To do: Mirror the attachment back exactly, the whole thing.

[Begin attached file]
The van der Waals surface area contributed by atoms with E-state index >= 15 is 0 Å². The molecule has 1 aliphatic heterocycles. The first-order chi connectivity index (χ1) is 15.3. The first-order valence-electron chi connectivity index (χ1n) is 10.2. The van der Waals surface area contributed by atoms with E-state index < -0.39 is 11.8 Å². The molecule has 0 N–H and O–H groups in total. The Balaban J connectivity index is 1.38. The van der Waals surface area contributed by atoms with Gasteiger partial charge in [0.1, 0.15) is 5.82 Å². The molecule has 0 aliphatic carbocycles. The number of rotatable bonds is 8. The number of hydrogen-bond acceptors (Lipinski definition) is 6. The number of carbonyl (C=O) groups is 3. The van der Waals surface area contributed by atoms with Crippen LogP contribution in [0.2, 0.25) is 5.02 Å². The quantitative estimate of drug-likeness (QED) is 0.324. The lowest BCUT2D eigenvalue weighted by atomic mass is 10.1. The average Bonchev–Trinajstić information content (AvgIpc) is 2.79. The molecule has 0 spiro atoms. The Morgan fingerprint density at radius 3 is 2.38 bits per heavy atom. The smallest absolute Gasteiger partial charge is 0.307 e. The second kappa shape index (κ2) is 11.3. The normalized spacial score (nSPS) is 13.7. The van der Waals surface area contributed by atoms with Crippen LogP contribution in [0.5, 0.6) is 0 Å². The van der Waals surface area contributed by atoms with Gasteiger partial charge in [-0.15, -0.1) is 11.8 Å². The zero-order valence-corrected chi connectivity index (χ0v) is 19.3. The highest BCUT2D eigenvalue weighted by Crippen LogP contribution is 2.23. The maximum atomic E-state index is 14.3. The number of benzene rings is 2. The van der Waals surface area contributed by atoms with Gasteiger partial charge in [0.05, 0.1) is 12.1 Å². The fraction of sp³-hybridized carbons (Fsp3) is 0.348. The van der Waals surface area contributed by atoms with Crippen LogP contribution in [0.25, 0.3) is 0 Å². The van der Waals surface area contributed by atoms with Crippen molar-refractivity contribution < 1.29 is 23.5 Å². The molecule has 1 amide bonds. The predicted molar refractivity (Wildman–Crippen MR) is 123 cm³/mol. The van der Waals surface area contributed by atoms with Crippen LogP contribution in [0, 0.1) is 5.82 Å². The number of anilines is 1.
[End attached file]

The van der Waals surface area contributed by atoms with E-state index >= 15 is 0 Å². The molecule has 1 aliphatic heterocycles. The first-order chi connectivity index (χ1) is 15.3. The first-order valence-electron chi connectivity index (χ1n) is 10.2. The van der Waals surface area contributed by atoms with E-state index < -0.39 is 11.8 Å². The molecule has 0 N–H and O–H groups in total. The Balaban J connectivity index is 1.38. The van der Waals surface area contributed by atoms with Gasteiger partial charge in [0.1, 0.15) is 5.82 Å². The molecule has 0 aliphatic carbocycles. The number of rotatable bonds is 8. The number of hydrogen-bond acceptors (Lipinski definition) is 6. The number of carbonyl (C=O) groups is 3. The van der Waals surface area contributed by atoms with Crippen LogP contribution in [0.2, 0.25) is 5.02 Å². The quantitative estimate of drug-likeness (QED) is 0.324. The lowest BCUT2D eigenvalue weighted by atomic mass is 10.1. The average Bonchev–Trinajstić information content (AvgIpc) is 2.79. The molecule has 0 spiro atoms. The Morgan fingerprint density at radius 3 is 2.38 bits per heavy atom. The smallest absolute Gasteiger partial charge is 0.307 e. The second kappa shape index (κ2) is 11.3. The normalized spacial score (nSPS) is 13.7. The van der Waals surface area contributed by atoms with Crippen LogP contribution in [0.5, 0.6) is 0 Å². The van der Waals surface area contributed by atoms with Gasteiger partial charge in [-0.15, -0.1) is 11.8 Å². The zero-order valence-corrected chi connectivity index (χ0v) is 19.3. The highest BCUT2D eigenvalue weighted by Crippen LogP contribution is 2.23. The maximum atomic E-state index is 14.3. The number of benzene rings is 2. The van der Waals surface area contributed by atoms with Gasteiger partial charge in [0.05, 0.1) is 12.1 Å². The fraction of sp³-hybridized carbons (Fsp3) is 0.348. The van der Waals surface area contributed by atoms with Crippen LogP contribution in [0.25, 0.3) is 0 Å². The van der Waals surface area contributed by atoms with Crippen molar-refractivity contribution < 1.29 is 23.5 Å². The molecule has 1 amide bonds. The predicted molar refractivity (Wildman–Crippen MR) is 123 cm³/mol. The van der Waals surface area contributed by atoms with Crippen LogP contribution in [0, 0.1) is 5.82 Å². The number of anilines is 1.